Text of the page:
A common criticism levied against single mothers who have physical custody of their children is that they receive too much child support. However, it may not be fair to make such an accusation. In most cases, the custodial parent doesn't decide how much support she will receive. That is usually decided between the parents themselves or decided by a judge if the two cannot come to an agreement on their own. In California, the income of both parents may play a role in any support order.
The number of children each parent has to support may also play a role in creating a support order. States such as Texas and Alaska determine child support based on a percentage of the non-custodial parent's income. For instance, 25 percent of his or her income may be applied to help cover costs related to raising a child.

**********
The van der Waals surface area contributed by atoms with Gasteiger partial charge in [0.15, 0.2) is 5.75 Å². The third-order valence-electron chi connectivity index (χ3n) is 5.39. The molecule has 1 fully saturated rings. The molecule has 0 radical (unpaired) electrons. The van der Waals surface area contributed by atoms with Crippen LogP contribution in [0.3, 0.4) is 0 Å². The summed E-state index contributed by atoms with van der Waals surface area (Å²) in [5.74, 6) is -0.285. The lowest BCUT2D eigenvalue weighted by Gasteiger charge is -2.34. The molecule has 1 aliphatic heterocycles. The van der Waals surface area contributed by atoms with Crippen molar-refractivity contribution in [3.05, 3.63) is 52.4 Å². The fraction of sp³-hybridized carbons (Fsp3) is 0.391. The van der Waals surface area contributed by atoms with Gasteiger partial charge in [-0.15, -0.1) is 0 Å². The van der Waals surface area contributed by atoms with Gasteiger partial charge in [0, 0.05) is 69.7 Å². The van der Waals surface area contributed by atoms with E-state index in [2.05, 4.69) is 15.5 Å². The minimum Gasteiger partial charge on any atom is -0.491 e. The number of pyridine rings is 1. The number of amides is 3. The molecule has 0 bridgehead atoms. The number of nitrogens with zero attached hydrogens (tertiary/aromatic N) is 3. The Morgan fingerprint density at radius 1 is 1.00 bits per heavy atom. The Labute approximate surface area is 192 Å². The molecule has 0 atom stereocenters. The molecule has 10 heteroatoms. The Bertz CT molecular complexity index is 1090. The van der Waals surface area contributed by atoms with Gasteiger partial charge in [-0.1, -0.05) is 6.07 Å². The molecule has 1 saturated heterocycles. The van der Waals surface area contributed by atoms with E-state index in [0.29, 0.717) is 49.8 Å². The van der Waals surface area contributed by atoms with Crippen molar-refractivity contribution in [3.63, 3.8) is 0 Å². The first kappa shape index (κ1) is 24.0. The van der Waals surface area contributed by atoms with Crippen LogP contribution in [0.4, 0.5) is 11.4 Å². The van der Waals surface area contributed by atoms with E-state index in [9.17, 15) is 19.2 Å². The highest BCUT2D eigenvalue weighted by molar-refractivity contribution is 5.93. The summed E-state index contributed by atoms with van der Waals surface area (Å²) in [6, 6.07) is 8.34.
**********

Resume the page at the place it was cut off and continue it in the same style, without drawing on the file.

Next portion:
When done properly, child support is supposed to provide a child the standard of living it would enjoy if his or her parents were still married. That is why those who were married to celebrities may be receiving tens of thousands of dollars in support payments per month. However, it is important to note that custodial parents are generally not required to establish that funds are actually used to support their children.
Individuals who are unable to agree on child support figures among themselves may wish to consult an attorney who may be able to help a client determine reasonable parameters for calculation of child support. If informal talks between the parents don't result in an agreement, a judge may make the final determination as to a reasonable amount of support. If a support order already exists, legal counsel may help a parent obtain a modification if circumstances warrant one.